The identity and role of writing has evolved in the age of digital media. But how did writing itself make digital media possible in the first place? Lydia H. Liu offers here the first rigorous study of the political history of digital writing and its fateful entanglement with the Freudian unconscious.
Liu’s innovative analysis brings the work of theorists and writers back into conversation with one another to document significant meetings of minds and disciplines. She shows how the earlier avant-garde literary experiments with alphabetical writing and the word-association games of psychoanalysis contributed to the mathematical making of digital media. Such intellectual convergence, she argues, completed the transformation of alphabetical writing into the postphonetic, ideographic system of digital media, which not only altered the threshold of sense and nonsense in communication processes but also compelled a new understanding of human-machine interplay at the level of the unconscious.
Ranging across information theory, cybernetics, modernism, literary theory, neurotic machines, and psychoanalysis, The Freudian Robot rewrites the history of digital media and the literary theory of the twentieth century.
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About the Author
Lydia H. Liu is W. T. Tam Professor in the Humanities in the Department of East Asian Languages and Cultures and Director of Graduate Studies at the Institute for Comparative Literature and Society at Columbia University. She is the author or editor of seven books in English and Chinese, including, most recently The Clash of Empires: The Invention of China in Modern World Making.
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The Freudian RobotDigital Media and the Future of the Unconscious
By LYDIA H. LIU
The University of Chicago PressCopyright © 2010 The University of Chicago
All right reserved.
Chapter OneWhere Is the Writing of Digital Media?
The two images, sound and visual, enter into complex relations with neither subordination nor commensurability, and reach a common limit insofar as each reaches its own limit. In all these senses, the new spiritual automatism in turn refers to new psychological automata.
Gilles Deleuze, Cinema 2: The Time-Image
It is reasonable and convenient to assume that the digital media have the power to transform our ideas about writing, language, memory, consciousness, and social reality. The vast majority of scholarly studies and popular literature on new media readily prove the point. An equally reasonable but much more difficult task is to suspend that assumption for the moment and reflect on how the identity and role of writing itself has evolved significantly enough to make the invention of digital media possible in the first place. This chapter attempts the task by investigating the situation of writing in the digital revolution.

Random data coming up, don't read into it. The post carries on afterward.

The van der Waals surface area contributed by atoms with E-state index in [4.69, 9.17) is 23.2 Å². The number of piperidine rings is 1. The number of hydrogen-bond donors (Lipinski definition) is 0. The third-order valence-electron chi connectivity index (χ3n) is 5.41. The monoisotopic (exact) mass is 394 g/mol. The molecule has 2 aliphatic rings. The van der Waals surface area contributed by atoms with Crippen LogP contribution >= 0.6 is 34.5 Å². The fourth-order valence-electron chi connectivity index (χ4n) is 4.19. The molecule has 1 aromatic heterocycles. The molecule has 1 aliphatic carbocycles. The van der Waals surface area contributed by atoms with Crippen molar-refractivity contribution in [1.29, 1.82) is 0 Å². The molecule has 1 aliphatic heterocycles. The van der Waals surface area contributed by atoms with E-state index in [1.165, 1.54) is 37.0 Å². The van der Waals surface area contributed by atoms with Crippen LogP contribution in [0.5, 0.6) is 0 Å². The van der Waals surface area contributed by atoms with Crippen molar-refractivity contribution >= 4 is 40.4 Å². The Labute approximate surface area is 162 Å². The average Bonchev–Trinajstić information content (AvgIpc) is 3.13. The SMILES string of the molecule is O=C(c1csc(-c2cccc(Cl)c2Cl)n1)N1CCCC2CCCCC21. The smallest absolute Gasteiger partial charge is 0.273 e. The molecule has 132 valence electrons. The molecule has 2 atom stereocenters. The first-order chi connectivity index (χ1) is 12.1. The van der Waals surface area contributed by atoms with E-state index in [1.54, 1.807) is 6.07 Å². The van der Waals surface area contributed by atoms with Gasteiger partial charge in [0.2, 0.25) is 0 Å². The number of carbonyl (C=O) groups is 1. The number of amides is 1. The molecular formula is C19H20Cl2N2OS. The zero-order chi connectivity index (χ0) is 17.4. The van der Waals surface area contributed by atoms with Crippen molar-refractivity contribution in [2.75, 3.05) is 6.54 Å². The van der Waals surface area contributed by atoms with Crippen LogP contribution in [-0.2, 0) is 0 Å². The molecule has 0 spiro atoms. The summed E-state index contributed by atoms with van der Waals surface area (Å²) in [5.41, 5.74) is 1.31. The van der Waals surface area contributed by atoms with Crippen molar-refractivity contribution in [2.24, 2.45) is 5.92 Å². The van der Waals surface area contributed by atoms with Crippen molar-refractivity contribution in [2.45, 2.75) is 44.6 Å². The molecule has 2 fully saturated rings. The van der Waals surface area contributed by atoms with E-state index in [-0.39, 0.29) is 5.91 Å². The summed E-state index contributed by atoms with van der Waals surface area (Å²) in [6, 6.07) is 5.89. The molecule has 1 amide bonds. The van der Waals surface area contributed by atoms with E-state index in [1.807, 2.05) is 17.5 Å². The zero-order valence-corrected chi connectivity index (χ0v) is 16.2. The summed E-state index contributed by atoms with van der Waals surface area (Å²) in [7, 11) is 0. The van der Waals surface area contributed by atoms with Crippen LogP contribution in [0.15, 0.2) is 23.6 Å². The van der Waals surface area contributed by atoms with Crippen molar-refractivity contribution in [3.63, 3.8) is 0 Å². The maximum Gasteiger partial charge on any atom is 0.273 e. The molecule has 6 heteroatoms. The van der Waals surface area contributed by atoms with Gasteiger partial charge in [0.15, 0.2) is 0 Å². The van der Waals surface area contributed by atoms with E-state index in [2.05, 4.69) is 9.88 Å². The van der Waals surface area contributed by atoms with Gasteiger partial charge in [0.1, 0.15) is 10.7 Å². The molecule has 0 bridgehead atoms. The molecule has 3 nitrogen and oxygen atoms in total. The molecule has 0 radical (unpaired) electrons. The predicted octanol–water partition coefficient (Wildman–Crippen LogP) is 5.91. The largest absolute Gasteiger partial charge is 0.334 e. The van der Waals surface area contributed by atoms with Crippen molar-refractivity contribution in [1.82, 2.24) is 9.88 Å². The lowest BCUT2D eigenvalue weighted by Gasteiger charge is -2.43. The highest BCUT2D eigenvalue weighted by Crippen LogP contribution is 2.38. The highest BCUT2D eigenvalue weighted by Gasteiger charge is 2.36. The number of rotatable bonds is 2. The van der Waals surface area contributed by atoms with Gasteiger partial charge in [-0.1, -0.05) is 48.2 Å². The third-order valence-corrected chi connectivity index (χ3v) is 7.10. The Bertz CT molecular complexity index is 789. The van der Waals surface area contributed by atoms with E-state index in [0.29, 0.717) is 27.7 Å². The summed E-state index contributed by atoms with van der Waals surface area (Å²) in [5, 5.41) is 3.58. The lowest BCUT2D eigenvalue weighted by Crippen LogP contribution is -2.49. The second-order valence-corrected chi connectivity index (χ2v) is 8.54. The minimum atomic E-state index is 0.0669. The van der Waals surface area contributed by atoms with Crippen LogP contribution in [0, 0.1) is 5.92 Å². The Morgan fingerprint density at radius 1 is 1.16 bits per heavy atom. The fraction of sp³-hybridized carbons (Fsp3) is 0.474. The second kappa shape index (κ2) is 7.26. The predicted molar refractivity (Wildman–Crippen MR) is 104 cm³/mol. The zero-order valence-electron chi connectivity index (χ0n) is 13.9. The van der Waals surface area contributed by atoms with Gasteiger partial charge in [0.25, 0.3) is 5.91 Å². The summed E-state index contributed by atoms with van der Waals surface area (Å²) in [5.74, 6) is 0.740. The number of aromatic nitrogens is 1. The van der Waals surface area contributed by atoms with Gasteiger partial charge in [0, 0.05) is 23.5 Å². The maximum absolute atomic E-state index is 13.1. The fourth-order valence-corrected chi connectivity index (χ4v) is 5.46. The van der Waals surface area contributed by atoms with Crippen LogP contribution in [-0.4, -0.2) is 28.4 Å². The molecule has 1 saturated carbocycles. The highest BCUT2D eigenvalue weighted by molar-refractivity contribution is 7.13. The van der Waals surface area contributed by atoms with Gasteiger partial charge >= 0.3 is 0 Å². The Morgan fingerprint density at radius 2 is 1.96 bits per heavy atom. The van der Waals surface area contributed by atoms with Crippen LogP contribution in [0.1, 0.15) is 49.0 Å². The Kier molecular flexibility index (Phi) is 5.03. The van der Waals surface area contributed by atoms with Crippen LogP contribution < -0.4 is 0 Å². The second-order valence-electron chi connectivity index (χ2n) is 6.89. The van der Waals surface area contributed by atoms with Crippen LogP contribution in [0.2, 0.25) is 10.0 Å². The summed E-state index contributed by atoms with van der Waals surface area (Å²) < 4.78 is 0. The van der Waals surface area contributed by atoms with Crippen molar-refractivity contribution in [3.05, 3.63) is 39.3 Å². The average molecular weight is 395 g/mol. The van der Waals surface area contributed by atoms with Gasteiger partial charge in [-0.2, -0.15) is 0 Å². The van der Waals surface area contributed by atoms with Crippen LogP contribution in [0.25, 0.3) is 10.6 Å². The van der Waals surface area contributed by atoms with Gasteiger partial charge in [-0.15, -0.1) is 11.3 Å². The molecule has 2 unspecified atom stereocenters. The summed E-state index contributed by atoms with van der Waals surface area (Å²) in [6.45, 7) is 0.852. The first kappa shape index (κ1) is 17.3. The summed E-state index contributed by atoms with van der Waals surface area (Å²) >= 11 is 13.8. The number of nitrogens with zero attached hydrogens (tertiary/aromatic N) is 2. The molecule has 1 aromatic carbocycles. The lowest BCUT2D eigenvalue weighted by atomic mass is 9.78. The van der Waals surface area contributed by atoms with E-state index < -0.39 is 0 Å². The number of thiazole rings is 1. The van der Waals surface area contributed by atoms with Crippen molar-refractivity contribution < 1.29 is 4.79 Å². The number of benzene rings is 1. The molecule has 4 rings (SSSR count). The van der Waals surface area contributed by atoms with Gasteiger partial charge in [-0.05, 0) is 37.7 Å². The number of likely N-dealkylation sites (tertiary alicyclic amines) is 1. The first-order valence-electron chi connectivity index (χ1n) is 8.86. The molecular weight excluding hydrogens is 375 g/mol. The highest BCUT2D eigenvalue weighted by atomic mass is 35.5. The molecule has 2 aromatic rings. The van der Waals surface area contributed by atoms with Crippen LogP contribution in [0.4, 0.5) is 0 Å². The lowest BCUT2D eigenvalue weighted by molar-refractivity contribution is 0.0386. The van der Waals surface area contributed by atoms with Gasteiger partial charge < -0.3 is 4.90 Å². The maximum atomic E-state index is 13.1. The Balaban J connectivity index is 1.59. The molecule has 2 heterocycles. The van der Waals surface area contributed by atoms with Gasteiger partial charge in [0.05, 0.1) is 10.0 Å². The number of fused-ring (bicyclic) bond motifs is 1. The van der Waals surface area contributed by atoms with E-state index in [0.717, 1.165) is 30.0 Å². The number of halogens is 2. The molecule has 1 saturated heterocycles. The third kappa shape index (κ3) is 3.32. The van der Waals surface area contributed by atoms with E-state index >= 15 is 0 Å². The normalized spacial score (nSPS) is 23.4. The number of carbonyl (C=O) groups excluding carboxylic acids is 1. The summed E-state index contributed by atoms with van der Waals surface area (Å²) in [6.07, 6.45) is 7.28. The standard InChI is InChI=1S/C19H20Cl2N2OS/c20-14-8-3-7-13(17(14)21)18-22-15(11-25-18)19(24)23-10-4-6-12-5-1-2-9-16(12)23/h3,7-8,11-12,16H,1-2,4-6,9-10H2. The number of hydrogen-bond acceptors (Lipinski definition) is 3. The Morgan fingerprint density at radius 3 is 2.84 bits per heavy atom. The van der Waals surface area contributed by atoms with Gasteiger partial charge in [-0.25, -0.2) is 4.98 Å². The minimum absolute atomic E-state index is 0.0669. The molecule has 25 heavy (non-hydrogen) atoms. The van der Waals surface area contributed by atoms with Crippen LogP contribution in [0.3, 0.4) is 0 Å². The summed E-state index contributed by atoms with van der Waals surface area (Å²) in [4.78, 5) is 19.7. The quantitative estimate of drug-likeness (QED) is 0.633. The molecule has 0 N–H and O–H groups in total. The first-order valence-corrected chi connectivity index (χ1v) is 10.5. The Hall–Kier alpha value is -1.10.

I have set out to document and interpret the remarkable evolution of alphabetical writing that took place at the crossroads of literature and science and has profoundly impacted both. This evolution has brought about the new media as we know them today just as much as it had inspired literary modernism in the early decades of the twentieth century. Bearing in mind how alphabetical writing has become the symbolic sine qua non of both the literary medium and the mathematical medium in many regions of the world, we will explore how the transformation of this writing in recent history—what I mean by "writing" should not to be lumped together with "language" as a category or with any particular vernacular language—has led to the invention of digital media and furthermore to a contemporary civilization that theorists have variously characterized as postmodern, postindustrial, late capitalist, and so on. The question in the chapter title "where is the writing of digital media?" invites a critical examination of digital media and of what Deleuze grasped tentatively as "the new spiritual automatism." I hope that this approach will help open up some new avenues of research and understanding with respect to the social and psychic makeup of contemporary digital technology.
There is no simple answer to the question of where one is likely to encounter the writing of digital media. Is it in the hardware or the software of the computer? Is it in the "hardware" of the brain or the "software" of the mind? To raise these questions is to place a new demand on our knowledge of the role and identity of writing in relation to machine and to have a new understanding of digital media itself. The priority of the notion of writing does not imply an exercise in idealist speculation; on the contrary, the book begins by taking into full consideration a shared understanding among archaeologists and historians that writing was invented, first and foremost, as a material technology and that it has been one of the oldest surviving technologies we still practice. In fact, the technological essence of writing has turned out to be much more resilient in the making and dissemination of knowledge and information than the much touted powers of phonetic symbolism attributed by linguists and others to alphabetical and some nonalphabetical systems of writing. What is ultimately at stake—and what therefore must greatly concern us here—is none other than the changing face and psyche of civilization itself.